"Upon finding that I work as a professional bonsai artist, many people will remark that they once had a bonsai, but it died and with some regret, they gave up".
Based on the Bonsai Basics section of the hugely successful Bonsai4me.com website and an e-book of the same name, 'Bonsai Basics: The Foundations of Bonsai', written and developed over the past 15 years, will be released as a paperback on March 20th 2015.
All copies are signed by the author and individually numbered.
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Along with Pines and Japanese Maples, Junipers are one of the three most frequently used genera for bonsai. Juniperus is a genus of 50+ species of evergreen, coniferous shrubs from dry forests and hillsides throughout the world.
Junipers have foliage of two types, needle-like juvenile foliage and scale-like adult foliage, species that exhibit predominantly one or the other are used for bonsai cultivation. The range of colour of the foliage ranges from steely-blue-greens to light greens occasionally with silver or gold hues.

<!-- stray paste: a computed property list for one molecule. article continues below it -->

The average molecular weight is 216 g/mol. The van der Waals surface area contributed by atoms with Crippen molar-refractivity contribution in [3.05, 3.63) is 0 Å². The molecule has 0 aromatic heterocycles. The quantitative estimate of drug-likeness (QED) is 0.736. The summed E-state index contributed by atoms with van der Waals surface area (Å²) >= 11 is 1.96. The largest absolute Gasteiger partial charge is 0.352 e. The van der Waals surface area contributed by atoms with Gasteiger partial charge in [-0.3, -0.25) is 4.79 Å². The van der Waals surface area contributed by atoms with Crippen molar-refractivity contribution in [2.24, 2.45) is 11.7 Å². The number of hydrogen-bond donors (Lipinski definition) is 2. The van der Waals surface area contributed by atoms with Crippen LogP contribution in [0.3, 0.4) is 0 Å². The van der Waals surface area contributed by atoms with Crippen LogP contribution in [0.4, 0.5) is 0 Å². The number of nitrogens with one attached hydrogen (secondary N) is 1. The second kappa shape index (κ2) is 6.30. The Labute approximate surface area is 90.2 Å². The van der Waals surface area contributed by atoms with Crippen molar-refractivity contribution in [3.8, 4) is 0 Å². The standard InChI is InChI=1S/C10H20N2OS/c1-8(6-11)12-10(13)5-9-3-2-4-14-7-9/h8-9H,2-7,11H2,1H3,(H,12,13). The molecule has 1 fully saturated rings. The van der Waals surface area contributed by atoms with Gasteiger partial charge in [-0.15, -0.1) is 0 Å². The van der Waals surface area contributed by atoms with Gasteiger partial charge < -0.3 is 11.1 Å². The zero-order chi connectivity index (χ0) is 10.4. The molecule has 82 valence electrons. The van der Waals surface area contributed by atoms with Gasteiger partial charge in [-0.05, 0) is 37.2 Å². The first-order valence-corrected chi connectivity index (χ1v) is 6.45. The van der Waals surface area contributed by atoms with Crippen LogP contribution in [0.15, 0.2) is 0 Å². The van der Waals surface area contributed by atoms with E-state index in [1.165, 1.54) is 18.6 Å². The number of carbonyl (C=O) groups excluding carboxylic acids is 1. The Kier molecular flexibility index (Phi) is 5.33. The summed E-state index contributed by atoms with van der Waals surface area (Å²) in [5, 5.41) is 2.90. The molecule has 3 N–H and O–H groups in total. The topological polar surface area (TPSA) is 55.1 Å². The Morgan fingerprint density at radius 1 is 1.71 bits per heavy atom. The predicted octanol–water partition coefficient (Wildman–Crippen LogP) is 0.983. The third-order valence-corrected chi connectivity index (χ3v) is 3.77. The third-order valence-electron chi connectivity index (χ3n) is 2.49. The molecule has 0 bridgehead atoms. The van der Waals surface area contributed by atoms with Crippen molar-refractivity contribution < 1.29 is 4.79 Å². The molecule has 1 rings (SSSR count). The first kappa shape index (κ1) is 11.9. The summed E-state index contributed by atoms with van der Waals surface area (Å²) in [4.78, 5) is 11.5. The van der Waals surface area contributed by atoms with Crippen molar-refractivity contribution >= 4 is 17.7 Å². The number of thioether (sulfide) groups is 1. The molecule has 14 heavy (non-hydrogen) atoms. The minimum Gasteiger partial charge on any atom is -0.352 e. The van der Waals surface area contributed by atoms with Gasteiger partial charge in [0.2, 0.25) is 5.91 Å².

Most of the classic Juniper bonsai in Japan have been collected as yamadori from the mountains and can reach ages of 200 years or more. Many display large amounts of natural and artificially created deadwood called jins and sharis which are bleached brilliant white with lime-sulphur.
The Needle foliage of Juniperus rigida and Scale foliage of J. sargentii
Species and varieties suitable for bonsai
The classic Juniper for bonsai is often referred to as the Chinese Juniper. This is a naturally occurring hybrid species called Juniperus x media which is a cross between J.chinensis and J.sabina. (Confusingly Juniperus x media is also referred to in some textbooks as Juniperus pfitzeriana).
The foliage can have a mixture of adult and juvenile foliage and as this combination can disrupt the design of a bonsai, so varieties of J.media that display only one form of foliage tend to be used. Juniperus x media 'Blaauw' (named by a Dutch nursery 'Blaauw & co') is a strong growing conifer which carries bluish grey-green scale-like adult foliage. As with other J. x media, if needle-like juvenile foliage appears it can be pinched out until adult foliage appears.